Littering and flytipping have never been welcome in the National Park, but since lockdown started to ease we have seen some incredibly devastating scenes where a minority of visitors have decided that it’s OK to trash beauty spots and special places.
In this blog, Litter Prevention Manager Nik Turner talks about the challenges that greenspaces across the country are facing in trying to tackle this new wave of littering behaviour, and how the National Park Authority, local communities and local authorities are all coming together to prevent litter through our new campaign, ‘Love It Like A Local’.
At the start of lockdown, the National Park and other greenspaces across the UK had a short reprieve from littering. Simply put, fewer people were out and about, which meant fewer people were around to drop litter in our rural areas. However, in the first weekend of lockdown easing, despite the 5 mile limit of travel from your home, the Park was hit with a tidal wave of waste, as irresponsible visitors broke Scottish Government guidance to travel to rural areas and leave a wake of destruction.
This littering behaviour has been mirrored across the rest of the UK, with some of our English National Park counterparts reporting unprecedented volumes of littering and associated irresponsible behaviours such as fire lighting, inappropriate camping or gathering in large groups. Other beauty spots across Scotland have suffered with the same ‘lid off the pressure cooker’ effect of lockdown easing, with communities and local authorities struggling to deal with the aftermath of large volumes of people accessing beautyspots.
The perceived national increase in littering and flytipping (generally defined as dumping anything more than a black bin bag full of rubbish) is somewhat of a perfect storm. Firstly, the Covid-19 pandemic and subsequent national lockdown is a completely new challenge: never before have people been cooped up at home for so long – so understandably, people have been desperate to get back out. The National Park’s beautiful environment and landscapes will continue to draw people to visit, but with limitations on overseas travel, cancellation of many events and other recreational activities only just starting to reopen, it’s possible new people are coming to rural areas who might not be aware of the Scottish Outdoor Access Code.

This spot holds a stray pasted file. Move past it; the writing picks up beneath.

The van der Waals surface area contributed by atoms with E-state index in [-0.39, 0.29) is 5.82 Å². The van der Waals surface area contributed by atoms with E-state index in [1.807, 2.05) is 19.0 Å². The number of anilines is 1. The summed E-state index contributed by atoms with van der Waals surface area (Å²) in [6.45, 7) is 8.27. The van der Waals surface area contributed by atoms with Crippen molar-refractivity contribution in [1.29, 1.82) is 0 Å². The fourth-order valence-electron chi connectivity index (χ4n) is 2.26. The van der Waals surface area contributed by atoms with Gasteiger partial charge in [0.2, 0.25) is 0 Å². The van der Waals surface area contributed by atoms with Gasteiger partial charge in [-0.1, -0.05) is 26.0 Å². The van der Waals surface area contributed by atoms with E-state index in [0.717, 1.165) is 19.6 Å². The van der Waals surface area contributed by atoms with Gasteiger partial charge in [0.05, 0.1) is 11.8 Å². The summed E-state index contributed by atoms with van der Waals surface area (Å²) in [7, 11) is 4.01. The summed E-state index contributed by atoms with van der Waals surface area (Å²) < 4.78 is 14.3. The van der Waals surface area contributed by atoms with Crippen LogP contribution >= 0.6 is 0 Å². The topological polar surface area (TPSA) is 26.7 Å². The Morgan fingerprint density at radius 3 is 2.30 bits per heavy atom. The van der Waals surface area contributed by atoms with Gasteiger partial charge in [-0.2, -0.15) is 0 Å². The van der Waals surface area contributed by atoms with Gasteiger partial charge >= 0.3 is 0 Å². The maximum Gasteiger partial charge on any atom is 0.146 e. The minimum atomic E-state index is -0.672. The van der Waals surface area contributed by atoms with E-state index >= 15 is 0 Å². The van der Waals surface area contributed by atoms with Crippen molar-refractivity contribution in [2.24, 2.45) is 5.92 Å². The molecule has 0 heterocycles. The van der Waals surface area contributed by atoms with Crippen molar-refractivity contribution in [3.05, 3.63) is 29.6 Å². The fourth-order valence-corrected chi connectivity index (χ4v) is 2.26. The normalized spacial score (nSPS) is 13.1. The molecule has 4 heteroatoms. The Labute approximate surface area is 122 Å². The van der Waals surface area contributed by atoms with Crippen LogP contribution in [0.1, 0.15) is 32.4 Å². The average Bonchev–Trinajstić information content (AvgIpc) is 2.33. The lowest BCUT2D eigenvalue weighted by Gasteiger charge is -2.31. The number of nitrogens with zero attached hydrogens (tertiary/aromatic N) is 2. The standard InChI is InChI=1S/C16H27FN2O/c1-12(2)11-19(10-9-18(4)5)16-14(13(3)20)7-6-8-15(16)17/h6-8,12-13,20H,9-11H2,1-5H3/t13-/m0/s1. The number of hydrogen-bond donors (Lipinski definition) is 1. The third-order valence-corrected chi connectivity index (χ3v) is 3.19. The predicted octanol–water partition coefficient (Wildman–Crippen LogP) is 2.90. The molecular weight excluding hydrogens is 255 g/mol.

However, we can’t make excuses for littering. We think it’s pretty obvious to everyone, even those who aren’t seasoned ‘outdoorsy’ folk and are new to the National Park: that plastic bottles, burnt out BBQs, abandoned campsites and any other type of litter should never spoil Scotland’s environment. It’s a really simple ask: either bin your litter, or if there isn’t one or it’s full, bag up your litter and take it home.
We’re not the only people in the National Park who are fed up of littering. The local authorities, land managers and people who live and work here are also despairing at the behaviour, and keen to communicate clearly with everyone that littering isn’t acceptable.
‘Love It Like A Local’ will draw together stakeholders from across the Park to spread this message through two complementary strands of messaging, all built around the concept of ‘social norms’. Social norms are the behaviour and actions that are expected– i.e. binning your litter or taking it home, and on the flip side of that, there’s social disapproval of when you don’t act in the way you’re expected to i.e. what people would say to you if they caught you in the act of littering! Using this concept of social norms has proven to be successful in other anti-littering campaigns, such as Hubbub’s My Street Is Your Street, Leither’s Don’t Litter’s Flyspotting and also through our own partnership work with national litter charity Keep Scotland Beautiful on roadside litter signage.
We’re featuring people’s photos on the positive side to the campaign, where residents themselves deliver the message on what it means to love the National Park like a local. This allows the communities featured to share their messages on why having a litter free environment is so important to them, and makes those passing through or visiting the area think twice about their behaviour as they see some of the real people they’re having an impact on.
It’s important for us to continue to welcome visitors to the Park and to expect most just to need a nudge in the right direction when it comes to littering– because the majority of our visitors are responsible and want to do the right thing with their waste. However, in targeted locations where littering has been an issue in the past we’re taking a firmer stance. At these sites, we will be reinforcing the social unacceptability of littering in the Park by sharing what people think of littering and flytipping.
Signs are going out round the Park imminently, local authorities and other partners are sharing the message with their audience and local communities have access to a toolkit of signage and digital materials to share too – all joining together to reinforce the unacceptability of littering in the Park. Whilst this is the engagement side of the campaign, we will continue to work with our partners across the Park in the background to ensure that this is backed up with appropriate infrastructure and enforcement, as we continue in our fight against litter.